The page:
Castle's film doesn't cavil so much at this offense as at the things the cursed Baron does with his money: torturing servants with homemade experiments, and possibly killing a few local ladies just for amusement. And when Cargrave doesn't want to employ untried techniques on Sardonicus' condition, the Baron threatens to have his wife disfigured to force the doctor's hand. (Here Castle and Russell ratchet up the Baron's fiendishness somewhat from the novella, where Sardonicus simply threatens to have congress with the woman who has only been his wife "in name only.")  Cargrave appears to both give in to the Baron's demands and to cure him, which wins freedom for both himself and Maude. However, the Baron's own sense of sinfulness pursues him even after he's been cured of the grin-malady. Freudian guilt-repression results in a new flowering of the same trauma, and brings an end to the career of Sardonicus.

Though I wasn't able to lay my hands on a copy of Russell's novella, it's my memory that the original Sardonicus had much more of a conflict with his father before the old man died. In the film the father of the future Sardonicus is a pretty jolly old fellow, so there's not as much resonance as in the original story's Freud-influenced paradigm, where the act of opening the grave is inherently a show of hostility to the dead man. Still, this slight alteration of the villain's psychology doesn't make him any less nasty. The facial appliance used to give the Baron his grin of death isn't overly convincing-- actually, I even preferred the one seen in the 1942 SMILING GHOST.  Actor Guy Rolfe can't really talk through the appliance, so for the most part he utters his on-camera lines when he's wearing the mask. Still, it's one of the few times an actor was able to create such a memorable character using only voice and body-language.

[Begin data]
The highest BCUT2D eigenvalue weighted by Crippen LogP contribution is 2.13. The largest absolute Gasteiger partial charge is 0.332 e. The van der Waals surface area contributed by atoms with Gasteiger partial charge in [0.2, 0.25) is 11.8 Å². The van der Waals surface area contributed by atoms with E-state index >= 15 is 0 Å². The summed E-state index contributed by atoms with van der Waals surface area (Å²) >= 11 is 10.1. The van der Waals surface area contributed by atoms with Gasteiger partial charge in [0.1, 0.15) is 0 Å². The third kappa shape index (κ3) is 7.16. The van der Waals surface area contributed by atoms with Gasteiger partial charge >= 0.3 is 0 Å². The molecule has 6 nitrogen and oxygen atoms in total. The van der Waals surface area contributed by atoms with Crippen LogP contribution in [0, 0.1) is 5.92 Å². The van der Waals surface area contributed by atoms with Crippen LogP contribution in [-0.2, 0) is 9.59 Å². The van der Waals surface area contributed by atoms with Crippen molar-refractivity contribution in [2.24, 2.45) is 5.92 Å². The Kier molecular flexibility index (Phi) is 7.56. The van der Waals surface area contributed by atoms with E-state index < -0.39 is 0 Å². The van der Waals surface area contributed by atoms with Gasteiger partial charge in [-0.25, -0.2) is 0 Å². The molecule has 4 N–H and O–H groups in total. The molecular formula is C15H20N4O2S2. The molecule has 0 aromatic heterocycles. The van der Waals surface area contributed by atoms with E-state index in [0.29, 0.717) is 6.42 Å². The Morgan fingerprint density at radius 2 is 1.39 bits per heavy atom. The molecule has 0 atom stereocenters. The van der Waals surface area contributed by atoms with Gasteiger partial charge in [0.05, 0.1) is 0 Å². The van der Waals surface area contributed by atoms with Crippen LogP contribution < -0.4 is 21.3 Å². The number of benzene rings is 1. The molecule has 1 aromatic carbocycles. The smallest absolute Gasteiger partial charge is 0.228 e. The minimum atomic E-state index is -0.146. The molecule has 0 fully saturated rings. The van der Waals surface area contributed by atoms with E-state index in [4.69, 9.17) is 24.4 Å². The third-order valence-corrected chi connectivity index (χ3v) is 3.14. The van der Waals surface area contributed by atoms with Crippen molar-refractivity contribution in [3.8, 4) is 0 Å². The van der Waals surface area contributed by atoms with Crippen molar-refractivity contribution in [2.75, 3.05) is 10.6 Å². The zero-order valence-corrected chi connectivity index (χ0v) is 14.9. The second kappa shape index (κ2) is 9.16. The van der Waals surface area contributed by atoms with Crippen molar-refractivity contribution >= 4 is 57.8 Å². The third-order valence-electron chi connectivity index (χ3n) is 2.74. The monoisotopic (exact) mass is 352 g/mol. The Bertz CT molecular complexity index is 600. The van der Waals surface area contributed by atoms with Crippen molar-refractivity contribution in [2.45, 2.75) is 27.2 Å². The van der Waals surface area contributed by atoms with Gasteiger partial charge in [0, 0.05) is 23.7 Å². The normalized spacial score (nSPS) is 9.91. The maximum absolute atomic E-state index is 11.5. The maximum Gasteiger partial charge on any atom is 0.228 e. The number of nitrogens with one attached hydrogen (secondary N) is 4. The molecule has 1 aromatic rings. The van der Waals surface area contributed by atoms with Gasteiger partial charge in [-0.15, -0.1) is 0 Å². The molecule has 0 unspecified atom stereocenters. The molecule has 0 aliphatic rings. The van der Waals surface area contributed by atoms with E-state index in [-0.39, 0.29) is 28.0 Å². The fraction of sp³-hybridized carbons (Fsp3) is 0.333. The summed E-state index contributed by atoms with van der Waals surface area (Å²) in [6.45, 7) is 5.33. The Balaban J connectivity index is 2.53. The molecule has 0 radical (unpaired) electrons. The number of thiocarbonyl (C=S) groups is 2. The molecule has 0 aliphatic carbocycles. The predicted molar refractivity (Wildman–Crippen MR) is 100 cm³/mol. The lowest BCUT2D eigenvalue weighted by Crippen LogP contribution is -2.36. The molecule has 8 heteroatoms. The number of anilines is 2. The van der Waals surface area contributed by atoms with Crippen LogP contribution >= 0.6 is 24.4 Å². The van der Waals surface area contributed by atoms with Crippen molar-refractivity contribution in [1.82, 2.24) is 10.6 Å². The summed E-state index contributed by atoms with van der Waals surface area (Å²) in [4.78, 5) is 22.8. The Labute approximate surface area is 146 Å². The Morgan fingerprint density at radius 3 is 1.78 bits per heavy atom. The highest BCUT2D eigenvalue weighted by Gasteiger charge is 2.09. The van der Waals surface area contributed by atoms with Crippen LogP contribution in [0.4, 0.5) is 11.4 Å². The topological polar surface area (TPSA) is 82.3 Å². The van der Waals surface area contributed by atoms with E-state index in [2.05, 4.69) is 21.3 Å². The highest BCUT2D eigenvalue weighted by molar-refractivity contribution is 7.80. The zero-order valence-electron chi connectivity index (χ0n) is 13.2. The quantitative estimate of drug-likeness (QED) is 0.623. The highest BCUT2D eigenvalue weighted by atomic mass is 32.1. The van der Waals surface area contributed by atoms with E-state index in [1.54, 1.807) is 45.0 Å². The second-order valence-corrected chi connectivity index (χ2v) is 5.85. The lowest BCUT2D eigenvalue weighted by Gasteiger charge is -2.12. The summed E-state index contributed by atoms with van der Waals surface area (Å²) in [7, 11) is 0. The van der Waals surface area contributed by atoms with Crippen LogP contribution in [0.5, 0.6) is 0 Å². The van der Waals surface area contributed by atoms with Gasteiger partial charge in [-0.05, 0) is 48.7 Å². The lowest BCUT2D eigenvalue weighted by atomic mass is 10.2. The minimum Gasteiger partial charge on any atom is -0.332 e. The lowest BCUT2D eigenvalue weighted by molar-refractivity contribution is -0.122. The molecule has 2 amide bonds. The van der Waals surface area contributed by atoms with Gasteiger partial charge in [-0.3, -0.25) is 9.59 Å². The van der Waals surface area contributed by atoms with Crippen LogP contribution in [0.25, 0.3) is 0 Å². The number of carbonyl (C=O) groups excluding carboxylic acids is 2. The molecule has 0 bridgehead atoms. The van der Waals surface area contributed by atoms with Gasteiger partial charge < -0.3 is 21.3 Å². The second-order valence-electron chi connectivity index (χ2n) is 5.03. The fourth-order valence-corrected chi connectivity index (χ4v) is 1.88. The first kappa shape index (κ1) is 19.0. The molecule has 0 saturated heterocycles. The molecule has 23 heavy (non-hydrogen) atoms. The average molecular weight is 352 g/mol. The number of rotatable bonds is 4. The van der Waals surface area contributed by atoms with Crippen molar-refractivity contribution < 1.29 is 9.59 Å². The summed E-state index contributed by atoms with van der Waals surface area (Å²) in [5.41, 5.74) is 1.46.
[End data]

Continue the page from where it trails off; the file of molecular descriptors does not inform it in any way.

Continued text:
A minor note: I don't include this film under my trope-designation "perilous psychos" because I see no evidence that Sardonicus is truly insane; merely that he's both afflicted and cruel as a result.

ADDENDUM: I've now laid hands on a copy of the original Russell novella, and I have some corrections. Although I still think that there's a "Freud-influenced paradigm" in the situation of Sardonicus being "cursed" by his father's death-grin, it doesn't come about because the young monster, name of Marek, had an overt conflict with his father. The father described in Sardonicus' flashback is still a jolly old fellow whose one vice is his continuous purchase of lottery tickets, and the only hostility Marek feels is toward the custom that the oldest son gets the lion's share of the bequest:

"The good man had left few possessions, but these few were divided, according to his written wish, among his survivors, with the largest share going, of course, to the eldest son."

A little later it's evident that Marek feels the most acute resentment. When the family realizes the old man's been buried with a winning ticket, the mother refuses to let the sons dig him up. Marek pretends to agree with her, tricks her into letting him guard the grave against trespassers, and then proceeds to dig it up himself.

Also, I've changed my mind about Sardonicus being a "perilous psycho"-- not because the things he does to others are the result of madness, but because madness informs what his traumatized mind does to his own body-- a situation that compares slightly with that of the protagonist in 2010's BLACK SWAN.